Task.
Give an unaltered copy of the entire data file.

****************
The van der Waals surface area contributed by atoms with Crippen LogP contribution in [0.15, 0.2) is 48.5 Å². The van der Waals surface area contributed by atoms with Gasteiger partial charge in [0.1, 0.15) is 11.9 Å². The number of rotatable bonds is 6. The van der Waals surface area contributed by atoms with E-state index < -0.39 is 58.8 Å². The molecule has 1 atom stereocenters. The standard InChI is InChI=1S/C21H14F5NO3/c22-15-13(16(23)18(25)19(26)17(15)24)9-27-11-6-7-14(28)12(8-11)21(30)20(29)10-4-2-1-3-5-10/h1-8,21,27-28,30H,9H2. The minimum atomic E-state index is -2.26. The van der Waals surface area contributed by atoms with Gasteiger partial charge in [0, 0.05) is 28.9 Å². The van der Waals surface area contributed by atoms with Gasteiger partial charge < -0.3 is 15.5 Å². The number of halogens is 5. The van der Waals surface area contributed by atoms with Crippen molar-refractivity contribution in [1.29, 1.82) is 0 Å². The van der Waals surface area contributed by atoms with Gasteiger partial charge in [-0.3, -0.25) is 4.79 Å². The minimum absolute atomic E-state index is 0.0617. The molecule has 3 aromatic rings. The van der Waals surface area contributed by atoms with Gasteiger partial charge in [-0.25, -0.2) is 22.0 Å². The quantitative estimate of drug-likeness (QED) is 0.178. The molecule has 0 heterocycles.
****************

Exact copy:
The van der Waals surface area contributed by atoms with Crippen LogP contribution in [0.15, 0.2) is 48.5 Å². The van der Waals surface area contributed by atoms with Gasteiger partial charge in [0.1, 0.15) is 11.9 Å². The number of rotatable bonds is 6. The van der Waals surface area contributed by atoms with E-state index < -0.39 is 58.8 Å². The molecule has 1 atom stereocenters. The standard InChI is InChI=1S/C21H14F5NO3/c22-15-13(16(23)18(25)19(26)17(15)24)9-27-11-6-7-14(28)12(8-11)21(30)20(29)10-4-2-1-3-5-10/h1-8,21,27-28,30H,9H2. The minimum atomic E-state index is -2.26. The van der Waals surface area contributed by atoms with Gasteiger partial charge in [0, 0.05) is 28.9 Å². The van der Waals surface area contributed by atoms with Gasteiger partial charge < -0.3 is 15.5 Å². The number of halogens is 5. The van der Waals surface area contributed by atoms with Crippen molar-refractivity contribution in [1.29, 1.82) is 0 Å². The van der Waals surface area contributed by atoms with Gasteiger partial charge in [-0.3, -0.25) is 4.79 Å². The minimum absolute atomic E-state index is 0.0617. The molecule has 3 aromatic rings. The van der Waals surface area contributed by atoms with Gasteiger partial charge in [-0.25, -0.2) is 22.0 Å². The quantitative estimate of drug-likeness (QED) is 0.178. The molecule has 0 heterocycles.